Debt comes in many forms, though, and it is wise to include them all. Back in 2008, rental obligations were not considered a form of debt by accountants and many investors simply ignored them. That’s changing today, and we are mid-way through the implementation of new regulations that require rental obligations to be counted as borrowings.
Don’t overlook payables and pension funds
Payables are often overlooked too. In good times companies that use suppliers as a form of funding are thought to be efficient because there is no associated interest cost but in a crisis, as SCS’s story on page 20 highlights, a company may not have the money to pay them. A similar reliance on outside capital probably explains the tussle between airlines and their customers over refunds for flights cancelled due to the pandemic. As with the sofa industry, customers pay upfront for flights, but if the airline cannot fly, it must refund the money. So customers too can be an unreliable source of finance.
Some companies, moreover, still operate final-salary pension schemes. If they are to remain adequately funded, any deficit must be filled over time. This creates yet another obligation. The returns a company can generate from the assets listed on its balance sheet also matter. Highly profitable companies are less likely to run out of money because they can sustain a bigger drop in revenue before they make losses. Their creditors are more likely to be lenient in tough times, mindful that when circumstances improve they should make lots of money to repay them.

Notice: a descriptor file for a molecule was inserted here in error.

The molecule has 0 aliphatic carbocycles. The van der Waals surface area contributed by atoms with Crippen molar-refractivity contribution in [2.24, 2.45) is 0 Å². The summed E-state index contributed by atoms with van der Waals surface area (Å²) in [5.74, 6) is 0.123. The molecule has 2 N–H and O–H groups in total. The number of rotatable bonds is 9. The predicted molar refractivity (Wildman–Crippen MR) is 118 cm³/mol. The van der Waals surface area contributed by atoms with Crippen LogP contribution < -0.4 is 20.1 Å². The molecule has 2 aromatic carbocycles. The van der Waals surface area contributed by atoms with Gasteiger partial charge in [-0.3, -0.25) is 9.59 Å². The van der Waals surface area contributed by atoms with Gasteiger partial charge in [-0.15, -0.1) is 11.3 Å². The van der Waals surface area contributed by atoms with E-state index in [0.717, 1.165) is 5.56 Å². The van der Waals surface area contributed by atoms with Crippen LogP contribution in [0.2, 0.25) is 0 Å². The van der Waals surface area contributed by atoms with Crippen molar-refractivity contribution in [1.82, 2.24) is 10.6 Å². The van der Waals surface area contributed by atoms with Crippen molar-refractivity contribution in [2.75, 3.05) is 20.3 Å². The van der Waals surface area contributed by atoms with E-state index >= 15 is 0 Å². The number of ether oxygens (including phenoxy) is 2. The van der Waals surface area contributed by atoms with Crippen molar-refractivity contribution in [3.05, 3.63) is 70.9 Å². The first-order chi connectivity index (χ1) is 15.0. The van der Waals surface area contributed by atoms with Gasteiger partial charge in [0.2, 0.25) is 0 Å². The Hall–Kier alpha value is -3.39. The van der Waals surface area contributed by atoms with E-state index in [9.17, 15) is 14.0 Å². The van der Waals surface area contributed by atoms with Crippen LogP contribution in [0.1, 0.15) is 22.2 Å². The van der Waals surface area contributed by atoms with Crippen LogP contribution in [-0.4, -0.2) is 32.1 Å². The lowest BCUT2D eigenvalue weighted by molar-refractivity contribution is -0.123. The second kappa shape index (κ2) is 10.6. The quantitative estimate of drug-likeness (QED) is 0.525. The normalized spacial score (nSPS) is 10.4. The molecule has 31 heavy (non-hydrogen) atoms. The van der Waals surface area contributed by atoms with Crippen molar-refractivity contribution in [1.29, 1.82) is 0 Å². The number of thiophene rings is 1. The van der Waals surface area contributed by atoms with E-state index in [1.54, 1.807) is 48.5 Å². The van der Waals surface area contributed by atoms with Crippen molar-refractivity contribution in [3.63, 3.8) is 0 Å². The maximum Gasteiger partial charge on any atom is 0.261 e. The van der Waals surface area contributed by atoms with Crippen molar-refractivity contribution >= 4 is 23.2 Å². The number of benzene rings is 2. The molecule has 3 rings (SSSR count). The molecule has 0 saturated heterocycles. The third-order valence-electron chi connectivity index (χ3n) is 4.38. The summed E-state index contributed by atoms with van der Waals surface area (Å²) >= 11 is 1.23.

Finally, the quality of the assets on the balance sheet also affects our perception of its strength. Cash is king, but most other assets can be worth less than their stated values when a company hits the skids. If managers decide their assets are impaired (worth less), they “write down”, or reduce their value. To keep the balance sheet balanced, they must also reduce retained profit and therefore equity, which increases the firm’s reliance on liabilities. Balance sheets stacked with intangible assets are most at risk because they are impossible to value accurately. Typically, intangible assets represent the value of acquisitions a company has made. When deciding how much to pay for another firm, an acquirer will estimate the returns it expects to make from it. Almost by definition, though, a company in trouble is not making adequate returns, the intangible assets will not be living up to expectations, a writedown may be coming, and debt will loom larger compared to its reduced assets.
Cimpress and 4imprint: comparing two rivals